Source routing and routing using tables are other routing options used in NoC. Adaptive routing can dynamically change the path taken between two points on the network based on the state of the network. This form of routing may be complex to analyze and implement.

A NoC interconnect may contain multiple physical networks. Over each physical network, there may exist multiple virtual networks, wherein different message types are transmitted over different virtual networks. In this case, at each physical link or channel, there are multiple virtual channels; each virtual channel may have dedicated buffers at both end points. In any given clock cycle, only one virtual channel can transmit data on the physical channel.

NoC interconnects may employ wormhole routing, wherein, a large message or packet is broken into small pieces known as flits (also referred to as flow control digits). The first flit is the header flit, which holds information about this packet's route and key message level info along with payload data and sets up the routing behavior for all subsequent flits associated with the message. Optionally, one or more body flits follows the head flit, containing the remaining payload of data. The final flit is the tail flit, which in addition to containing the last payload also performs some bookkeeping to close the connection for the message. In wormhole flow control, virtual channels are often implemented.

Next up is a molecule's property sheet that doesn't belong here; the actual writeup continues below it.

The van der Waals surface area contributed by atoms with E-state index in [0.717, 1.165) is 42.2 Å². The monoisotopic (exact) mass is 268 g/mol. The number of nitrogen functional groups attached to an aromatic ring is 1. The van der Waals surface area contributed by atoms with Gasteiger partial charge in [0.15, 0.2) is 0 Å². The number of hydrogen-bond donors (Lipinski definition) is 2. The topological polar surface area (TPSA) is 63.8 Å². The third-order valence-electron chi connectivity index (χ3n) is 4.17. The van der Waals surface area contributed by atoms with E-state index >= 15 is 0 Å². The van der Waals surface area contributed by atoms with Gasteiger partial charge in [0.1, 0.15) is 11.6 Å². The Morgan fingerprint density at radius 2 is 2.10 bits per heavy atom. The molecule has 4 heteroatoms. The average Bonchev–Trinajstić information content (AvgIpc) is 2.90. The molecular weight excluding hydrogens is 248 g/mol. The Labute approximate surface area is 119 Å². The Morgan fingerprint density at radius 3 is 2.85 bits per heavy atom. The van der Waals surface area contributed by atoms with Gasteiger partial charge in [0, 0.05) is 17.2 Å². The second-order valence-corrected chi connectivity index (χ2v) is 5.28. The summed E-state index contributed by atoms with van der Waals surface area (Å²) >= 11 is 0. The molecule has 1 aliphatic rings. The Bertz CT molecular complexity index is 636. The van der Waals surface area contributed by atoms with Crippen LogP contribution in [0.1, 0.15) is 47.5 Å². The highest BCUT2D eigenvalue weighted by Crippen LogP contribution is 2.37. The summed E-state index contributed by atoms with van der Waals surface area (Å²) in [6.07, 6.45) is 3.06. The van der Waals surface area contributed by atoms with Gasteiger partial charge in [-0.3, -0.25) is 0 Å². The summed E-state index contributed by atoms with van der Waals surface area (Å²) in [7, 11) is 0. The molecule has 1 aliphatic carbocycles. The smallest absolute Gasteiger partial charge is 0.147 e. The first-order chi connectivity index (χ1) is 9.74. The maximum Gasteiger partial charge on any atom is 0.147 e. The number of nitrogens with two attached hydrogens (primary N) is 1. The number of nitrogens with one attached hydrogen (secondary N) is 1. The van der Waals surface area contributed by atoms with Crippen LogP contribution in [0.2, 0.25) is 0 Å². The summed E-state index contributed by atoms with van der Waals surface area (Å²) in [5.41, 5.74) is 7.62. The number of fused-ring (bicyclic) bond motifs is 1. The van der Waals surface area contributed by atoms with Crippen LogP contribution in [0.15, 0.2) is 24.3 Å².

The physical channels are time sliced into a number of independent logical channels called virtual channels (VCs). VCs provide multiple independent paths to route packets, however they are time-multiplexed on the physical channels. A virtual channel holds the state needed to coordinate the handling of the flits of a packet over a channel. At a minimum, this state identifies the output channel of the current node for the next hop of the route and the state of the virtual channel (idle, waiting for resources, or active). The virtual channel may also include pointers to the flits of the packet that are buffered on the current node and the number of flit buffers available on the next node.